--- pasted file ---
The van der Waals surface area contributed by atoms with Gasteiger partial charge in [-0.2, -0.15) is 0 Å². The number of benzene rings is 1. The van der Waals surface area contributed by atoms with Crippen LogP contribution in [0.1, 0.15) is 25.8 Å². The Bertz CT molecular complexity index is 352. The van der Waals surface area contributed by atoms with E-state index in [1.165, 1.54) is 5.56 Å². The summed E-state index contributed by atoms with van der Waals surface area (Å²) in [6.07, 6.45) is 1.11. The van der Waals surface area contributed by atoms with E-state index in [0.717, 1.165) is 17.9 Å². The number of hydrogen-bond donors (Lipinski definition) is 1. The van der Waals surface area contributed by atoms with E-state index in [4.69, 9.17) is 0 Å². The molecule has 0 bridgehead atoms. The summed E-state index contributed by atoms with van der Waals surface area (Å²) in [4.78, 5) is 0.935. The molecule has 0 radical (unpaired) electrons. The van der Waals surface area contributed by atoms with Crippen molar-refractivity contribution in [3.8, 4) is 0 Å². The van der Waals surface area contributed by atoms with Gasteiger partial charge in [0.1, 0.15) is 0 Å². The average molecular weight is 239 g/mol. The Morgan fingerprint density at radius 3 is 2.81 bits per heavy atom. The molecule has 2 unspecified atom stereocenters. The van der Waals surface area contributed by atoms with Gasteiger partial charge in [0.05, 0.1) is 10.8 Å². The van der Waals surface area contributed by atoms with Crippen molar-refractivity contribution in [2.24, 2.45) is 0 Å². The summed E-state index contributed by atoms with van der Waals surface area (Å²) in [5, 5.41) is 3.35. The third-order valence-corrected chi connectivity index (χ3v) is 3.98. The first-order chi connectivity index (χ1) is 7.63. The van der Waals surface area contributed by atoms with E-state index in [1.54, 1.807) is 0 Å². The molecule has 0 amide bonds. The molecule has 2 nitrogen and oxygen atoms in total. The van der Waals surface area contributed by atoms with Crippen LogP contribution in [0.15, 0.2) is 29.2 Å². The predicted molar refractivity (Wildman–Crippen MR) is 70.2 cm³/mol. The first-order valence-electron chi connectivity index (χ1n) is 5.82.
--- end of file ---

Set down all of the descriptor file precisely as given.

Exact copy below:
The van der Waals surface area contributed by atoms with Gasteiger partial charge in [-0.2, -0.15) is 0 Å². The number of benzene rings is 1. The van der Waals surface area contributed by atoms with Crippen LogP contribution in [0.1, 0.15) is 25.8 Å². The Bertz CT molecular complexity index is 352. The van der Waals surface area contributed by atoms with E-state index in [1.165, 1.54) is 5.56 Å². The summed E-state index contributed by atoms with van der Waals surface area (Å²) in [6.07, 6.45) is 1.11. The van der Waals surface area contributed by atoms with E-state index in [0.717, 1.165) is 17.9 Å². The number of hydrogen-bond donors (Lipinski definition) is 1. The van der Waals surface area contributed by atoms with E-state index in [4.69, 9.17) is 0 Å². The molecule has 0 bridgehead atoms. The summed E-state index contributed by atoms with van der Waals surface area (Å²) in [4.78, 5) is 0.935. The molecule has 0 radical (unpaired) electrons. The van der Waals surface area contributed by atoms with Crippen molar-refractivity contribution in [3.8, 4) is 0 Å². The van der Waals surface area contributed by atoms with Gasteiger partial charge in [0.1, 0.15) is 0 Å². The average molecular weight is 239 g/mol. The Morgan fingerprint density at radius 3 is 2.81 bits per heavy atom. The molecule has 2 unspecified atom stereocenters. The van der Waals surface area contributed by atoms with Gasteiger partial charge in [0.05, 0.1) is 10.8 Å². The van der Waals surface area contributed by atoms with Crippen molar-refractivity contribution in [2.24, 2.45) is 0 Å². The summed E-state index contributed by atoms with van der Waals surface area (Å²) in [5, 5.41) is 3.35. The third-order valence-corrected chi connectivity index (χ3v) is 3.98. The first-order chi connectivity index (χ1) is 7.63. The van der Waals surface area contributed by atoms with E-state index in [1.54, 1.807) is 0 Å². The molecule has 0 amide bonds. The molecule has 2 nitrogen and oxygen atoms in total. The van der Waals surface area contributed by atoms with Crippen LogP contribution in [0.15, 0.2) is 29.2 Å². The predicted molar refractivity (Wildman–Crippen MR) is 70.2 cm³/mol. The first-order valence-electron chi connectivity index (χ1n) is 5.82.